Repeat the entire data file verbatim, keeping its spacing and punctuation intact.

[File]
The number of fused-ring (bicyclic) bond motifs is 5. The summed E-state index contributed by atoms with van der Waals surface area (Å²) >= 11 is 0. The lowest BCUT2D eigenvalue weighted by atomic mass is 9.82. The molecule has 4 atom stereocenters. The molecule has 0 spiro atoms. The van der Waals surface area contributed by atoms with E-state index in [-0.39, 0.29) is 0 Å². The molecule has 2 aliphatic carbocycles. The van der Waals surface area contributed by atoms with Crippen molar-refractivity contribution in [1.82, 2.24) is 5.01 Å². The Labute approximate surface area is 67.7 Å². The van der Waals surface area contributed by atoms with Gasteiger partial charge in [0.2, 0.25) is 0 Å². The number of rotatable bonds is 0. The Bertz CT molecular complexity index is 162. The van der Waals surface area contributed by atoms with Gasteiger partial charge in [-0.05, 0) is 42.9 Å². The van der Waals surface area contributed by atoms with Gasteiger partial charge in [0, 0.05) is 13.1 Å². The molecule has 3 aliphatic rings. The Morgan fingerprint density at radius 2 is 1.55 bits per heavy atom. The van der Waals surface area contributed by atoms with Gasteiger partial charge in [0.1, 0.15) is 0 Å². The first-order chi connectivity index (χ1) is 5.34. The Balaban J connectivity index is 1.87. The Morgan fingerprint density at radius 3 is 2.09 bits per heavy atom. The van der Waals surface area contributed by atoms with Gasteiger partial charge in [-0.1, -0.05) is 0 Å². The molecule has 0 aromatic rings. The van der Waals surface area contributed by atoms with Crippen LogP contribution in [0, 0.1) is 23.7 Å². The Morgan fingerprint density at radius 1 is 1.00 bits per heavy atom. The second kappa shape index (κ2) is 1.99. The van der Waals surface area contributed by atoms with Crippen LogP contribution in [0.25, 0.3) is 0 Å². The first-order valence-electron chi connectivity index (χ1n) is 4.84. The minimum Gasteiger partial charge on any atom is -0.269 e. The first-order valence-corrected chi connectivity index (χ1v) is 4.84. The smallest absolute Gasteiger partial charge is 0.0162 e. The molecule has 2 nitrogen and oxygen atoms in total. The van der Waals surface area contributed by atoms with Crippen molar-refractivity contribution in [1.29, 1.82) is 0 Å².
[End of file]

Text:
The number of fused-ring (bicyclic) bond motifs is 5. The summed E-state index contributed by atoms with van der Waals surface area (Å²) >= 11 is 0. The lowest BCUT2D eigenvalue weighted by atomic mass is 9.82. The molecule has 4 atom stereocenters. The molecule has 0 spiro atoms. The van der Waals surface area contributed by atoms with E-state index in [-0.39, 0.29) is 0 Å². The molecule has 2 aliphatic carbocycles. The van der Waals surface area contributed by atoms with Crippen molar-refractivity contribution in [1.82, 2.24) is 5.01 Å². The Labute approximate surface area is 67.7 Å². The van der Waals surface area contributed by atoms with Gasteiger partial charge in [0.2, 0.25) is 0 Å². The number of rotatable bonds is 0. The Bertz CT molecular complexity index is 162. The van der Waals surface area contributed by atoms with Gasteiger partial charge in [-0.05, 0) is 42.9 Å². The van der Waals surface area contributed by atoms with Gasteiger partial charge in [0, 0.05) is 13.1 Å². The molecule has 3 aliphatic rings. The Morgan fingerprint density at radius 2 is 1.55 bits per heavy atom. The van der Waals surface area contributed by atoms with Gasteiger partial charge in [0.1, 0.15) is 0 Å². The first-order chi connectivity index (χ1) is 5.34. The Balaban J connectivity index is 1.87. The Morgan fingerprint density at radius 3 is 2.09 bits per heavy atom. The van der Waals surface area contributed by atoms with Gasteiger partial charge in [-0.1, -0.05) is 0 Å². The molecule has 0 aromatic rings. The van der Waals surface area contributed by atoms with Crippen LogP contribution in [0, 0.1) is 23.7 Å². The Morgan fingerprint density at radius 1 is 1.00 bits per heavy atom. The second kappa shape index (κ2) is 1.99. The van der Waals surface area contributed by atoms with Crippen LogP contribution in [0.25, 0.3) is 0 Å². The first-order valence-electron chi connectivity index (χ1n) is 4.84. The minimum Gasteiger partial charge on any atom is -0.269 e. The first-order valence-corrected chi connectivity index (χ1v) is 4.84. The smallest absolute Gasteiger partial charge is 0.0162 e. The molecule has 2 nitrogen and oxygen atoms in total. The van der Waals surface area contributed by atoms with Crippen molar-refractivity contribution in [1.29, 1.82) is 0 Å².